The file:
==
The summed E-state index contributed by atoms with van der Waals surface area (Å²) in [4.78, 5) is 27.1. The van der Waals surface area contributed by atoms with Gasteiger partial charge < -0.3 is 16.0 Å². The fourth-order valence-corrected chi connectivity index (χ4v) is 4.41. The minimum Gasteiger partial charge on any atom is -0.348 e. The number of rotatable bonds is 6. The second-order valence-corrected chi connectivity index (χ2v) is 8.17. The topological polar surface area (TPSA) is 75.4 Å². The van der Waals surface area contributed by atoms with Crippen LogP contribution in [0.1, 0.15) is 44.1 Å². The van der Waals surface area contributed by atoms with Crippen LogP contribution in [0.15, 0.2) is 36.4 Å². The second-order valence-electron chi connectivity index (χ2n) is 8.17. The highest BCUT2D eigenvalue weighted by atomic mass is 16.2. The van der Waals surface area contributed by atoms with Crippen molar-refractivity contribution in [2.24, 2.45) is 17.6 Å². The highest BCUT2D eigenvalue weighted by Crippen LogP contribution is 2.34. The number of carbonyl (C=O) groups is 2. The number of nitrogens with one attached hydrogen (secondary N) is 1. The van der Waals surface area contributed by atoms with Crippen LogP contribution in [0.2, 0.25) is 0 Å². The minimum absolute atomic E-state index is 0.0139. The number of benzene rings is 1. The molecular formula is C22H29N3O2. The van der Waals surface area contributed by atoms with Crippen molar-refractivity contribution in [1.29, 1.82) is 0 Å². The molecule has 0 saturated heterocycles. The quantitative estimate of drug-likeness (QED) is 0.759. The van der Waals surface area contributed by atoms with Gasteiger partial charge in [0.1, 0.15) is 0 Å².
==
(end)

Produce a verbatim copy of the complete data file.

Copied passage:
The summed E-state index contributed by atoms with van der Waals surface area (Å²) in [4.78, 5) is 27.1. The van der Waals surface area contributed by atoms with Gasteiger partial charge < -0.3 is 16.0 Å². The fourth-order valence-corrected chi connectivity index (χ4v) is 4.41. The minimum Gasteiger partial charge on any atom is -0.348 e. The number of rotatable bonds is 6. The second-order valence-corrected chi connectivity index (χ2v) is 8.17. The topological polar surface area (TPSA) is 75.4 Å². The van der Waals surface area contributed by atoms with Crippen LogP contribution in [0.1, 0.15) is 44.1 Å². The van der Waals surface area contributed by atoms with Crippen LogP contribution in [0.15, 0.2) is 36.4 Å². The second-order valence-electron chi connectivity index (χ2n) is 8.17. The highest BCUT2D eigenvalue weighted by atomic mass is 16.2. The van der Waals surface area contributed by atoms with Crippen molar-refractivity contribution in [2.24, 2.45) is 17.6 Å². The highest BCUT2D eigenvalue weighted by Crippen LogP contribution is 2.34. The number of carbonyl (C=O) groups is 2. The number of nitrogens with one attached hydrogen (secondary N) is 1. The van der Waals surface area contributed by atoms with Crippen LogP contribution in [0.2, 0.25) is 0 Å². The minimum absolute atomic E-state index is 0.0139. The number of benzene rings is 1. The molecular formula is C22H29N3O2. The van der Waals surface area contributed by atoms with Crippen molar-refractivity contribution in [1.29, 1.82) is 0 Å². The molecule has 0 saturated heterocycles. The quantitative estimate of drug-likeness (QED) is 0.759. The van der Waals surface area contributed by atoms with Gasteiger partial charge in [0.1, 0.15) is 0 Å².